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Dear Academic Approach Families and Colleagues:

We’re receiving, as expected, an influx of questions around test cancellations, rescheduling protocols, and planning. I’ve summarized some of these conversations with families and schools into the list of FAQs below. I hope you find it useful.

When should my juniors, who were planning on taking the SAT in April or June, plan to take the SAT now?
The SAT will be offered monthly starting in August and continuing in September, October, November, December. The College Board is planning a state-wide SAT in IL for public school students in October.

When should my juniors plan to take the ACT?
The June and July ACT dates are still scheduled, with increased flexibility. Even if the June ACT is canceled, the July ACT is definitely still an option for now.

Given the serious health risk that group gatherings present for our students, what will the ACT and SAT do to protect them?
Both ACT and the College Board are developing plans for at-home testing as well as online testing, with proctoring protocols to account for validity of test scores. We’ll keep you posted on these developments.

If the ACT and/or SAT go online, does that mean significant changes in test structure or content, like it did for the online versions of AP exams?
From the early releases of online tests we’ve seen, the test construct and content remains stable. That said, the change to at-home testing will likely involve changes in the way tests are proctored. We’ll keep you updated on any other changes that occur.

Is there a chance my students won’t be able to test at all on the ACT or SAT?
No. With ACT and SAT both confirming at-home options, students will definitively be able to test in the fall! They are also increasing capacity for the late summer/fall testing dates to make sure there is room for everyone.

I notice some colleges are going “test optional.” What does that mean for my students?
Test optional does NOT mean test blind. Test optional colleges and universities are not requiring SAT or ACT scores (in many cases, just for the class of 2021), but they will be considering them as part of the application package. SAT or ACT scores will still be an important way for students to demonstrate college readiness and competitiveness in the applicant field. This certainly presents increased flexibility for the class of 2021 applying to colleges.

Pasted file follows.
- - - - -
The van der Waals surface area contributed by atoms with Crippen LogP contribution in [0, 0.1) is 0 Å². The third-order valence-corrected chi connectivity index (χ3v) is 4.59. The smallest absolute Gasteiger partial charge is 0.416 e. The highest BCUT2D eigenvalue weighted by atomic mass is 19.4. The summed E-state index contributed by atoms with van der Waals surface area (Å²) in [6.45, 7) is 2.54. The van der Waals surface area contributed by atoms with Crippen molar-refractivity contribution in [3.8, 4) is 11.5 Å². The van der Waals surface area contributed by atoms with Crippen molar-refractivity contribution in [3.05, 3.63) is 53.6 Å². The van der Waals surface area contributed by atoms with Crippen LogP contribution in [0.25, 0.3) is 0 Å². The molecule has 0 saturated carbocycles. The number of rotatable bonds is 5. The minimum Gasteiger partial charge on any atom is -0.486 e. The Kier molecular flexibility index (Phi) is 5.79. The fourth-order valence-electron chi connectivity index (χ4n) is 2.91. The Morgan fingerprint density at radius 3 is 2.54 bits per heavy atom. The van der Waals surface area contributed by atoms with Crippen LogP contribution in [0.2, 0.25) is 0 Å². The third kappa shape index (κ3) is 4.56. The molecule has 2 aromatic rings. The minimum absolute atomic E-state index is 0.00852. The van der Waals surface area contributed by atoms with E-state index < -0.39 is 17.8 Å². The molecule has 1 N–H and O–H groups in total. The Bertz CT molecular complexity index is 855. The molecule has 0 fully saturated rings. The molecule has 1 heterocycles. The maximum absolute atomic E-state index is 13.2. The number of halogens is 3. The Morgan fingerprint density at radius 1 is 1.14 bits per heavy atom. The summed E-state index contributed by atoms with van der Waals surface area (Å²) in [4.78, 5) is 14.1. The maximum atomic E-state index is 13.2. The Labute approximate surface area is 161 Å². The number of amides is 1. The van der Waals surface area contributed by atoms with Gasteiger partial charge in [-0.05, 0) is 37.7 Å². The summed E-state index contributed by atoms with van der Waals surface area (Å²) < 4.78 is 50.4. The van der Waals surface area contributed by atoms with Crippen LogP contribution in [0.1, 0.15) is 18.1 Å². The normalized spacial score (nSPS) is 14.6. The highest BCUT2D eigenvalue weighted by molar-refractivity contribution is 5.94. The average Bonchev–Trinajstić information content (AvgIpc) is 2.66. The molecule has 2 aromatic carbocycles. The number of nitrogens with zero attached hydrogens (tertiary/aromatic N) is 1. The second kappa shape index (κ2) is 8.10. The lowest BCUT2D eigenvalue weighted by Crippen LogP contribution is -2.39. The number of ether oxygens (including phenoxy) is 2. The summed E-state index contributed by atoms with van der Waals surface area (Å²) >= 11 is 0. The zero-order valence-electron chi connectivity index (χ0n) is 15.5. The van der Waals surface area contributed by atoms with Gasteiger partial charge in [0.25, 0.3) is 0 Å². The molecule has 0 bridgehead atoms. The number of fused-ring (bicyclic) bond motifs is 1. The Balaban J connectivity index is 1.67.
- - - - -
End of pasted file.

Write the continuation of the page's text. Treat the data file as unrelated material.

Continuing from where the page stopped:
Given that students are testing on delayed timelines, what should they be focused on right now?
Since the beginning of school closings, we’ve maintained the same position: we need to be mindful of supporting students’ social-emotional learning, and we need to be mindful of preventing academic learning loss.

First, let’s make sure everyone is safe in order to learn, and that students have the emotional supports to learn. Then, let’s work against academic learning loss. It’s important to keep students practicing math at the right levels of rigor and reading critically at the right levels of rigor. This is why, in particular, we are focusing supplements on math, the subject that suffers the greatest degree of summer learning loss, which may be compounded under present conditions.

What are some school leaders considering?
This is an important time to think creatively about summer programming options, whenever possible, since there will not be an abundance of time to prepare students for fall testing. This is why we are focused with our school partners on using spring testing data to customize summer programming solutions for skills-based instruction and bridge programs to make sure students come back to class prepared to be at grade level.

Please reach out if you have other questions or if we can help in any way.

Be well,
Matthew Pietrafetta, Ph.D., Founder & CEO

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